wrestling / Columns

Hamilton: Is NJPW Pushing Away More Than Drawing In?

March 22, 2021 | Posted by Ian Hamilton
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Everyone views things through different lenses. And I’m not talking about those of us who wear glasses or contacts. Our own background, past experiences and world view not only colour what we see, but also shape how we react to things as well.

When I do show reviews, I make a point to keep as much as possible to “between the bells”; after all, how I feel about a certain move could be totally different to how you do. The aftermath of Sunday’s New Japan Cup final though, was a step too far. In the show report, I mentioned what happened – after winning the main event, Will Ospreay decided to drop his girlfriend Bea Priestley with a cutter. On paper, it’s meant to come off as “if I can do this to someone I love, imagine what I’m capable of” – some may say as a response to some knocks on his work as a bad guy thus far. However, when you look at the very recent past, you can see how it’s a little tone deaf for New Japan to trot out what could be described as a rehash of the Test and Stacy Keibler angle from 2003, and that’s before you even bring up that it was with a guy who’s had some pointed accusations towards his treatment of women in wrestling through the years.

Within minutes of the show ending, GIFs and clips of the angle circulated online, and drew plenty of criticism, as you’d expect. From the base standpoint of “why?”, Ospreay tried to cover for that with the promo… although the backstage stuff that followed, with Ospreay “gloating” about the “single life,” you could be forgiven for thinking that he was trying to take the United Empire crew in a different direction.

Except… that first part of the angle fell flatter than a pancake, and worse, seems to have been a massive turn-off.

The main criticism was that the angle, as out of the blue as it was, was seen by some as a portrayal of domestic violence, given that Bea’s introduction (and her main character so far) in New Japan was as Ospreay’s girlfriend. There’s counter arguments out there about how “intergender wrestling” covers that, but this wasn’t in a match – and that after-show promo damn sure steered it away from that particular cover. Sure, it worked as far as generating a “cheap shock,” but watching back the video, it drew utter silence from the clap crowds (that have been known to make collective gasp noises at times) – and if you watched it with the English commentary, a bemused “what?”. It turned out that neither set of commentary teams were clued in on what was going to happen… although I doubt that any degree of explanation on commentary could have quelled the initial backlash.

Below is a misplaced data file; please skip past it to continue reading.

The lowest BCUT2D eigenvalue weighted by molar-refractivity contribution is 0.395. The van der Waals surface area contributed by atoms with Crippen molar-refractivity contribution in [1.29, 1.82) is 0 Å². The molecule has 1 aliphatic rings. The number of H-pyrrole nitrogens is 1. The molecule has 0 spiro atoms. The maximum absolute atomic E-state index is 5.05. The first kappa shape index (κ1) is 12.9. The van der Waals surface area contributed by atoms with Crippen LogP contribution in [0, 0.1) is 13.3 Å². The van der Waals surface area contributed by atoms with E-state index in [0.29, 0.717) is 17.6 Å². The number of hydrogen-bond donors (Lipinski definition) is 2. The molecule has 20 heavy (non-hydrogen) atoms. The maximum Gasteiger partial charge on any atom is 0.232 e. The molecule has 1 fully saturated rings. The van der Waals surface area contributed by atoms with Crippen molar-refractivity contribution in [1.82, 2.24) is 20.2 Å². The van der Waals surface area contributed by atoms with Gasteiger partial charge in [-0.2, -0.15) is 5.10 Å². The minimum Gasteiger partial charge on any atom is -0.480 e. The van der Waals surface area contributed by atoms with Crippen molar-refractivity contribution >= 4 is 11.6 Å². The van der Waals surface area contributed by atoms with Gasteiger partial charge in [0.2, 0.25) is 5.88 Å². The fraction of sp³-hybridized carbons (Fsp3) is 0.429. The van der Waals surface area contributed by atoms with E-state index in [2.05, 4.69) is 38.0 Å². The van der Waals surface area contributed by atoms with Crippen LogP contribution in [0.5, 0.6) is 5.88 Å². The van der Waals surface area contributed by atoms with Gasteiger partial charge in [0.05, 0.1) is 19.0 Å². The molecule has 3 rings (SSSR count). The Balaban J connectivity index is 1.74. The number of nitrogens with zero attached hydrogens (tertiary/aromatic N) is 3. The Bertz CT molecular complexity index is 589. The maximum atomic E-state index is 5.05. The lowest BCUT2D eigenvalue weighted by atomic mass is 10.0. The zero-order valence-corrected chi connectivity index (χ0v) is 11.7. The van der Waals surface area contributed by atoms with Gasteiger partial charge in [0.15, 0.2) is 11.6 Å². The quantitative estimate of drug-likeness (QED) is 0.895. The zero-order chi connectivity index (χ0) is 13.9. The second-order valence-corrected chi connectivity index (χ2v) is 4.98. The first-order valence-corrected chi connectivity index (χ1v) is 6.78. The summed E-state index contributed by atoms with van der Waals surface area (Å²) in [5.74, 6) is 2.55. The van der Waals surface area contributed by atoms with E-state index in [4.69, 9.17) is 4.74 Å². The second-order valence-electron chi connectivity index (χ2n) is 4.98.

To a section of the fan base, Will Ospreay’s name is already mud following on from last summer’s Speaking Out movement – and while some can “separate the art from the artist,” angles like this one will hardly help. Of course, we could revisit this in two weeks after Sakura Genesis, with Bea Priestley returning to swerve Ospreay to a title win… except if that were to be the case, the means to an end would likely be derided.

Is this a story that can be told? Absolutely – but the issue behind it is so sensitive that it almost needs to be handled with kid gloves. Especially right now in Japan where reports are showing that the number of domestic violence cases has soared during lockdown – a situation that is doubtless going to have been repeated across the world as a result of the pandemic.

When wXw tried to broach the subject for a storyline last year, it made for a very uncomfortable watch, even though that promotion has had form in their previous portrayal of “real world” issues. To put it bluntly though, New Japan doesn’t have any kind of track record for portraying “real world” stories like this, and even if they did, Will Ospreay is perhaps the last person that the fanbase would want to see in such a storyline.

Like it or not, New Japan in 2021 – for a Western audience at least, is largely an Internet product. Save for those who are holding back to watch the show on delay via the Roku channel (all three of you), almost everyone else watching will have some degree of connection to social media, and by proxy, be at least aware of the allegations that were doing the rounds.

With that in mind, along with the fact that New Japan doesn’t have a traditional TV deal in the US, the promotion should be acutely aware that the Venn diagram of its Western fanbase has quite a big overlap with those who were affected in one way or another by Speaking Out. The fact that an angle that took all of a minute at the end of the tour overshadowed a tournament final that won plenty of plaudits, and gave us all a reminder that even if you do try and “separate the art from the artist,” we’re only a step away from reminding us why the actions of one person can turn off a lot of people.

Especially since there’s no international touring likely until well into next year, I can understand why New Japan don’t want to be seen to be beholden to any particular group of fans. The recent controversy over the company seemingly trying to “sneak” Marty Scurll back into the fold without any hint of rehabilitation showed that it’s not just the fanbase that aren’t on board with this… something that appeared to be borne out in the initial feedback from other performers on Sunday’s show, if reports are anything to go by.

That being said, simply being seen to thumb their nose at the Western fanbase with angles like this isn’t exactly conducive to whatever plans they may have for international expansion when the world gets back online again.

article topics :

New Japan, NJPW, Ian Hamilton